“Composition No. 8h” may even be a textbook example of Braxton’s style at the time. Beginning in a straight line, but with glottal honks and repetitive overblowing, he soon cleaves the sound so that it appears he has two horns — one high, smooth and legato, the other low, harsh and staccato —, that then change places for a time. High-intensity harsh honks, squeals and trills mean that the piece ends faster, more abstract and more dissonant than it began without every losing the audience’s concentration.

These sessions by a solo pioneer and a sonic explorer will likely interest more than just reed freaks.

— Ken Waxman

Track Listing: Invisible: 1. Swan style 2. Cup anatomical 3. What remains 4. Streamers 5. A controversial fix for.... 6. ....shrilling reed freakout 7. The importance of gossip 8. Dark field 9. Bright field 10. Magnetic bottle 11. Sprinkler 12. Atelier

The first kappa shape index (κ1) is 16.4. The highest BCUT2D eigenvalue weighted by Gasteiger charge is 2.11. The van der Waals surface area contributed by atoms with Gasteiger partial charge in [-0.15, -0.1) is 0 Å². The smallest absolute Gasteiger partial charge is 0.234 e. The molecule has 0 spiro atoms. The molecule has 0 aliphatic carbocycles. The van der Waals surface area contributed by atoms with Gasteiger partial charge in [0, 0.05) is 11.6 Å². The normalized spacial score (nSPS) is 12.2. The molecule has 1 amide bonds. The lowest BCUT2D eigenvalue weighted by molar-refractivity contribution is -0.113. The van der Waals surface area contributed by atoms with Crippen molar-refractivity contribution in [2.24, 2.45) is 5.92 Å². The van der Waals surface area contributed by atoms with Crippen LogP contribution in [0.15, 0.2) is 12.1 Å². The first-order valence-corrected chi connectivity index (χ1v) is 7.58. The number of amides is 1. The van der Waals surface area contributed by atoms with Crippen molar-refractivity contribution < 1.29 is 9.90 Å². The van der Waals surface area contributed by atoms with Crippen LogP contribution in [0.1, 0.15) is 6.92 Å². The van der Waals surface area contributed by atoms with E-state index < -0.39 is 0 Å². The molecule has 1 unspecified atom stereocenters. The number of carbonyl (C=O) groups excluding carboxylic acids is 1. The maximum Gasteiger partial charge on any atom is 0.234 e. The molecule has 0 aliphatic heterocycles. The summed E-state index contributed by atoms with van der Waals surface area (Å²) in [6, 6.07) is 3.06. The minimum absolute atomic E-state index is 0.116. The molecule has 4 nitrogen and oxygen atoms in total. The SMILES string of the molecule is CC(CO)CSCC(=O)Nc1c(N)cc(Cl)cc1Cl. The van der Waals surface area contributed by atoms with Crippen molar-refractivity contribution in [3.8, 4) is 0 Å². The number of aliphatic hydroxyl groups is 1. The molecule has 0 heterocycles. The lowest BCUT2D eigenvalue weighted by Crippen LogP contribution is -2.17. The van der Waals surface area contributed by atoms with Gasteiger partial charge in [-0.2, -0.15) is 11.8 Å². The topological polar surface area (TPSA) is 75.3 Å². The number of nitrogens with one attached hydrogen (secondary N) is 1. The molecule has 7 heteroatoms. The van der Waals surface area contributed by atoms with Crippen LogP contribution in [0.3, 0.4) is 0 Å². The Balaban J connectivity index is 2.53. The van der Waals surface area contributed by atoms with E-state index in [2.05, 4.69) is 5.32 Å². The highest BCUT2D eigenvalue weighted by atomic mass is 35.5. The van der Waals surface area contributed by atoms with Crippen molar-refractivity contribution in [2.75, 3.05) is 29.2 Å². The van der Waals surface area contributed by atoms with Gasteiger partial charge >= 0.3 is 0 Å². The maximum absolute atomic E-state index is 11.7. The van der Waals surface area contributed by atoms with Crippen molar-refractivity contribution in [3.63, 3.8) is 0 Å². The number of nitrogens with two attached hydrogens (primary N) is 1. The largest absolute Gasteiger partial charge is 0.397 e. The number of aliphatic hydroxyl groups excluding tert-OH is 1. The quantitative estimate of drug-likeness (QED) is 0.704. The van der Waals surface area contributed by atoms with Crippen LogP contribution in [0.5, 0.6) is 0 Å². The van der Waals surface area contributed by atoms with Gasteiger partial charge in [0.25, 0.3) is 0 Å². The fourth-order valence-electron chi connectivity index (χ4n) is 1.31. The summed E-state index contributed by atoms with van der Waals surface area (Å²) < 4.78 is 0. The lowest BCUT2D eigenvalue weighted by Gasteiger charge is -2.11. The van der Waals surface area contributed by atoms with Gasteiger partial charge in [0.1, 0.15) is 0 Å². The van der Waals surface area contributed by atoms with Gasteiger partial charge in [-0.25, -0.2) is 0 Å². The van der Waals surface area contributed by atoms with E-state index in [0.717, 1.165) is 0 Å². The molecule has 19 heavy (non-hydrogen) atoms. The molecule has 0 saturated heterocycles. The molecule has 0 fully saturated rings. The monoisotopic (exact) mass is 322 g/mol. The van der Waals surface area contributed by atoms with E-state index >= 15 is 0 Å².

Personnel: Invisible: John Butcher (close-miked soprano saxophone [tracks 1, 2, 8, 9], multi-tracked saxophones [tracks 3, 12)], amplified/feedback tenor saxophone [tracks 4, 5, 6, 10)], amplified/feedback soprano saxophone [track 11], multi-tracked feedback saxophones and Korg synthesizer [track 7])

Track Listing: Solo: 1. Composition No. 77b 2. Composition No. 119a 3. Composition No. 8g 4. I Remember Clifford 5. Composition No. 99L 6. Composition No. 8h 7. Out of Nowhere 8. Composition No. 8i 9. Composition No. 99m 10. Composition No. 106m

Personnel: Solo: Anthony Braxton (alto saxophone)